Sunset Boulevard

Original Cast Recording

Really Useful Records, 1994



As an Andrew Lloyd Webber fan, I've done the requisite attend- Phantom-twice and spend hours analyzing Liz Callaway vs. Elaine Paige vs. Betty Buckley in the role of Grizabella. Cats being my ultimate favorite (being a cat-lover and a Star Trek fan to boot), I tend to listen to "the Other" ALW records with prejudice; but I don't need to do that with the lavishly gargantuan Sunset Boulevard.

This show has everything; sure, the usual John Napier sets, Don Black in the lyrics team (though like everyone else, I miss the Tim Rice combo), and a perfect "diva" role which seems to be all the rage these days. But this latter part of "everything" became the origin of even jucier "everything"s. Producer fires star (stars, in this case). Star sues producer. Producer hires someone who can't sing the role, but this miscast pulls off the show to almost unanimous rave reviews.

But in time when it all settles and the controversy wears off, the show (which has a considerably longer lifespan than a movie) is left to its own devices, which explains why my_heart_sings_the_harmony_web_ad_alt_250 Sunset Boulevard is leaving Broadway after the fraction of the runtime Phantom of the Opera or Cats ("now and forever") are enjoying.

The centerpiece of the record is Glenn Close, and this review is no better than any of the other reviews out there. She is not much of a conventional belter, but the vocals are very serviceable, and her portrayal of Norma Psychotic Desmond is simply mezmerizing; comparable to reading The Vampire Lestat through the silent night. Her voice is the only thing percieveable on the record but like any capable artist, she shows you much more in songs like "With One Look", "As If We Never Said Goodbye" and "The Final Scene". I'm sure the sacked Patti LuPone and Faye Dunaway might have sung the role to perfection; but I seriously doubt they would've come up with the same effect (which I'd prefer to LuPone's EDGE any day).

George Hearn, who plays Desmond's butler, also puts up an equally formidable performance in "The Greatest Star Of All" and a host of key lines ("And wipe your feet." "It's not Madame they want ..."). It's this ability to capture the senses of the audience which makes this record work.

So it's too bad that the rest of the cast doesn't live up to the noir score. Curse words sound awkward and the Hollywood talk/singing in "Every Movie's A Circus" and "Let's Have Lunch" sound like New Yorkers imitating Alicia Silverstone in Clueless. Alan Campbell is unconvincing as the cynical Joe Gillis which rules out more than two thirds of this album. Judy Kuhn does what she can with the role, but the score isn't right for her; it needs more acting.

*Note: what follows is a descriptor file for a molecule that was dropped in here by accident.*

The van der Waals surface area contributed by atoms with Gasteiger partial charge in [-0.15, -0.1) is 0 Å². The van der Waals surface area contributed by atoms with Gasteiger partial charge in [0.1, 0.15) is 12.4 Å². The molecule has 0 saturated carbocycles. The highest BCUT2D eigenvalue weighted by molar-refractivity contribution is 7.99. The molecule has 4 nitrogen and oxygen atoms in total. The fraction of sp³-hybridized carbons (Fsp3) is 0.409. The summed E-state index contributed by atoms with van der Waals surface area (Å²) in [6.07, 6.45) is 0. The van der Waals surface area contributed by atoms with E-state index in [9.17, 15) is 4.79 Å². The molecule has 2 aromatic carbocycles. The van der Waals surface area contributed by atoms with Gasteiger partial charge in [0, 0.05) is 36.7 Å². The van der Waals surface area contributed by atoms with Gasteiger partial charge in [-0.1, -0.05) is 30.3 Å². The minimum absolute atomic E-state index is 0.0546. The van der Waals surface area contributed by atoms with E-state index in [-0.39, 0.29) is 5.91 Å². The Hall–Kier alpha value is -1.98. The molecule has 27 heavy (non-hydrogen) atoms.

Andrew Lloyd Webber's prodigious pen produced three single-ready songs, and all of them are sung by Close (Desmond). "Surrender", "With One Look" and "As If We Never Said Goodbye" all echo with space enough for creative improv by whoever is singing, and Close did a better job than I thought she did (this was realized after I heard the Barbra Streisand versions; never would I have thought I'd see the day when the Babs version of a song isn't number one on my list). All of them are characteristically dramatic, the lyrics flawless and appropriately stark in arragement.

It's a bad album with excellent spots. Sure musical soundtracks take on a whole new meaning when you see the actual show, but previous ALW productions have done fine as stand-alone albums. The set, the diva, the controversy ... one can't blame their role in the Broadway-closing of Sunset Boulevard ... but you can with the album.

Rating: B-

User Rating: Not Yet Rated



© 1997 JB and The Daily Vault. All rights reserved. Review or any portion may not be reproduced without written permission. Cover art is the intellectual property of Really Useful Records, and is used for informational purposes only.